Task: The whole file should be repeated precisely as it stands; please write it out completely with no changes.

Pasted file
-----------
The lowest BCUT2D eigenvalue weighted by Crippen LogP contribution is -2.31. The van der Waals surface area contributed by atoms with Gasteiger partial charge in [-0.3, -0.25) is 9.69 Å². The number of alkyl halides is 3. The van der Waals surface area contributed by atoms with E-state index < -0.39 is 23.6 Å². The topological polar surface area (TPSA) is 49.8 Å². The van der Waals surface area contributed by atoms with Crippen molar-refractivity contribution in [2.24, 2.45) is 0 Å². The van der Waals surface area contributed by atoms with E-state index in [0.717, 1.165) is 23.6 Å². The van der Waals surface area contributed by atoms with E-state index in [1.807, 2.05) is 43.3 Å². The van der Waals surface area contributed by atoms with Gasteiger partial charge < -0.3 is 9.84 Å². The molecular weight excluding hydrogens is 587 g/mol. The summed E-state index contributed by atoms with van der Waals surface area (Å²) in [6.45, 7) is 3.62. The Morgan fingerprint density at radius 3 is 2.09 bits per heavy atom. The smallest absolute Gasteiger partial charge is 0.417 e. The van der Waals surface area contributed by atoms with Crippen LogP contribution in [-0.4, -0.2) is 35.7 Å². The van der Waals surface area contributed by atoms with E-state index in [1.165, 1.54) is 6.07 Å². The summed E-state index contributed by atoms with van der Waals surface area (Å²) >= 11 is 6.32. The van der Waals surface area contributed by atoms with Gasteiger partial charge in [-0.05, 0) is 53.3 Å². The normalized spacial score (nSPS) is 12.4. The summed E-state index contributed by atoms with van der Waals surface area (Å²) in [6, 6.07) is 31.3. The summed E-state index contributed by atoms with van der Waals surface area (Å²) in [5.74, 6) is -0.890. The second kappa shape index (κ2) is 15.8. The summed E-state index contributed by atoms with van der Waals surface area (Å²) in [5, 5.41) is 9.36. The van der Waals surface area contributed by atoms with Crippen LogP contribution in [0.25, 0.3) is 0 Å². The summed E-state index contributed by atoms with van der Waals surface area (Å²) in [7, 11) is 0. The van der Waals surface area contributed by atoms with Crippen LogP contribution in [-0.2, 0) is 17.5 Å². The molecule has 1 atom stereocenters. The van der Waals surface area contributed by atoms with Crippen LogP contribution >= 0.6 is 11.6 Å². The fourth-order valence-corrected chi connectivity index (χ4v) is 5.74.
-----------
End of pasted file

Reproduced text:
The lowest BCUT2D eigenvalue weighted by Crippen LogP contribution is -2.31. The van der Waals surface area contributed by atoms with Gasteiger partial charge in [-0.3, -0.25) is 9.69 Å². The number of alkyl halides is 3. The van der Waals surface area contributed by atoms with E-state index < -0.39 is 23.6 Å². The topological polar surface area (TPSA) is 49.8 Å². The van der Waals surface area contributed by atoms with Crippen molar-refractivity contribution in [2.24, 2.45) is 0 Å². The van der Waals surface area contributed by atoms with E-state index in [0.717, 1.165) is 23.6 Å². The van der Waals surface area contributed by atoms with E-state index in [1.807, 2.05) is 43.3 Å². The van der Waals surface area contributed by atoms with Gasteiger partial charge < -0.3 is 9.84 Å². The molecular weight excluding hydrogens is 587 g/mol. The summed E-state index contributed by atoms with van der Waals surface area (Å²) in [6.45, 7) is 3.62. The Morgan fingerprint density at radius 3 is 2.09 bits per heavy atom. The smallest absolute Gasteiger partial charge is 0.417 e. The van der Waals surface area contributed by atoms with Crippen LogP contribution in [-0.4, -0.2) is 35.7 Å². The van der Waals surface area contributed by atoms with E-state index in [1.165, 1.54) is 6.07 Å². The summed E-state index contributed by atoms with van der Waals surface area (Å²) >= 11 is 6.32. The van der Waals surface area contributed by atoms with Gasteiger partial charge in [-0.05, 0) is 53.3 Å². The normalized spacial score (nSPS) is 12.4. The summed E-state index contributed by atoms with van der Waals surface area (Å²) in [6, 6.07) is 31.3. The summed E-state index contributed by atoms with van der Waals surface area (Å²) in [5.74, 6) is -0.890. The second kappa shape index (κ2) is 15.8. The summed E-state index contributed by atoms with van der Waals surface area (Å²) in [5, 5.41) is 9.36. The van der Waals surface area contributed by atoms with Crippen LogP contribution in [0.25, 0.3) is 0 Å². The summed E-state index contributed by atoms with van der Waals surface area (Å²) in [7, 11) is 0. The van der Waals surface area contributed by atoms with Crippen LogP contribution in [-0.2, 0) is 17.5 Å². The molecule has 1 atom stereocenters. The van der Waals surface area contributed by atoms with Crippen LogP contribution >= 0.6 is 11.6 Å². The fourth-order valence-corrected chi connectivity index (χ4v) is 5.74.